Use the 4 B's of Bedtime to Help Your Child Sleep Well

Helping young kids get a healthy night's sleep is both an art and a science. On the “science" side of the sleep equation, there are all sorts of relevant considerations, from pacifiers and safe sleep recommendations to common sleep patterns and problems, that can leave parents and children weary.

Man Reading to Child
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And then there's the “art" of achieving sleep success, which is at least as important for ensuring that everyone gets their Z's. For any parents out there who want better sleep for their family, the “art" part typically involves figuring out what works best for your child and their behavior, temperament, and personality.

To create an effective bedtime routine, start out by adopting the attitude that falling asleep independently and routinely getting a good night's sleep is, in fact, something children must learn. Like breast-feeding, sleep is one of those activities that are “natural" but do not always come naturally. As you commit yourself to helping teach your child this important skill, here's a simple yet effective strategy for sleep success.

The following healthy bedtime routine involves what I have long referred to as the “4 B's" of bedtime. These sleep habits can be easily implemented in the order listed below and introduced as early as you like. In fact, the earlier they're introduced, the better. Challenging bedtime behaviors can start early and be hard to break, so it's best to avoid introducing less-than-ideal habits such as bedtime bargaining or sweet treats in exchange for sweet dreams. Instead, commit to employing the 4 B's.


Bath time is a good official start to the bedtime routine. Bedtime baths are both soothing and hygienic, and help to establish a regular routine by providing an obvious stopping point for daytime activites and a clear cue that bedtime is soon to follow. A bath after the last breastfeeding or bottle of the day can be particularly helpful for infants who are becoming reliant on suckling themselves to sleep. After all, it's next to impossible to sleep through the process of being undressed and bathed. Fortunately, this is a routine that can easily be repeated on a nightly basis. While kids do not need to take baths every night, most kids actually enjoy them, and they are a great way to start winding down for bedtime.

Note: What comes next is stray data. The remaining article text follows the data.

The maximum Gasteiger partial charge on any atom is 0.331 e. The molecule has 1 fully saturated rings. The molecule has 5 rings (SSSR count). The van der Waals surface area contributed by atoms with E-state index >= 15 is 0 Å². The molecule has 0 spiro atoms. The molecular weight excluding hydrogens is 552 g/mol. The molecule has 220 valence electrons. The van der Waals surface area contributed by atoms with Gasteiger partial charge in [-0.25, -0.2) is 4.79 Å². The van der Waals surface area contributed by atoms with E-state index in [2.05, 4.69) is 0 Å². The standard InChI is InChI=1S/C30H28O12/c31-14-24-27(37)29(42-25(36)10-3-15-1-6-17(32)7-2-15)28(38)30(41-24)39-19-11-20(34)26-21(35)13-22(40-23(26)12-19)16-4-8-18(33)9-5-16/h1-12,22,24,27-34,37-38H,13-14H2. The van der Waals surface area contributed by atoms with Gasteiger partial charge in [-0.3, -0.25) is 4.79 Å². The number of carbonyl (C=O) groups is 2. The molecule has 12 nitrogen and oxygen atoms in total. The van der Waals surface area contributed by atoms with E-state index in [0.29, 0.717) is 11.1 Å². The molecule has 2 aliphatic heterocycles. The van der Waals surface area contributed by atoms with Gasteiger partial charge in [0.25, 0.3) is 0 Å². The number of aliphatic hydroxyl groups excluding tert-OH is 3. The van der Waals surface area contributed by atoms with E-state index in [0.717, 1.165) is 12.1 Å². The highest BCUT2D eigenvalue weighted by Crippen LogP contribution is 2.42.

Of course, we know the importance of teaching your child to brush their teeth at bedtime. There's another benefit, besides dental hygiene: The routine of brushing is definitely one of the easiest habits to introduce early – even before teeth actually appear – since babies and toddlers love to put things in their mouths. To get your children used to the concept of brushing their teeth, it can be helpful to read books about the subject with them. As for whether bathing or brushing comes first, that really doesn't matter so long as they both come after the last “meal" of the day.


As a champion of the benefits of early literacy, I can think of no better sleep routine than one that involves reading books at bedtime. After all, the benefits of reading – even to very young babies – are clear. Additionally, doing so each night makes for an inexpensive, enjoyable, and easily repeated routine. As an added bonus, it's also a routine that tends to naturally make children drowsy and can easily be taken on the road to help your kids to fall asleep in unfamiliar settings.


The fourth and final “B" simply involves getting your children safely and comfortably tucked into bed. There are many acceptable variations, depending on your child's age, personality, and sleep needs. For children under a year, this definitely needs to include a safe crib or bassinet and involve no actual “tucking," since wearable blankets are recommended in lieu of loose ones for safety. For toddlers and older kids, other various sleep considerations apply – from timing to type of bed and mattress.

Of course, this routine is not concrete and can be adjusted to best suit your family's particular bedtime needs and preferences. But on the whole, your overarching goal with respect to the 4 B's should remain the same: to create a quiet, safe sleep environment where you can help your child master the art and science of getting a good night's sleep.

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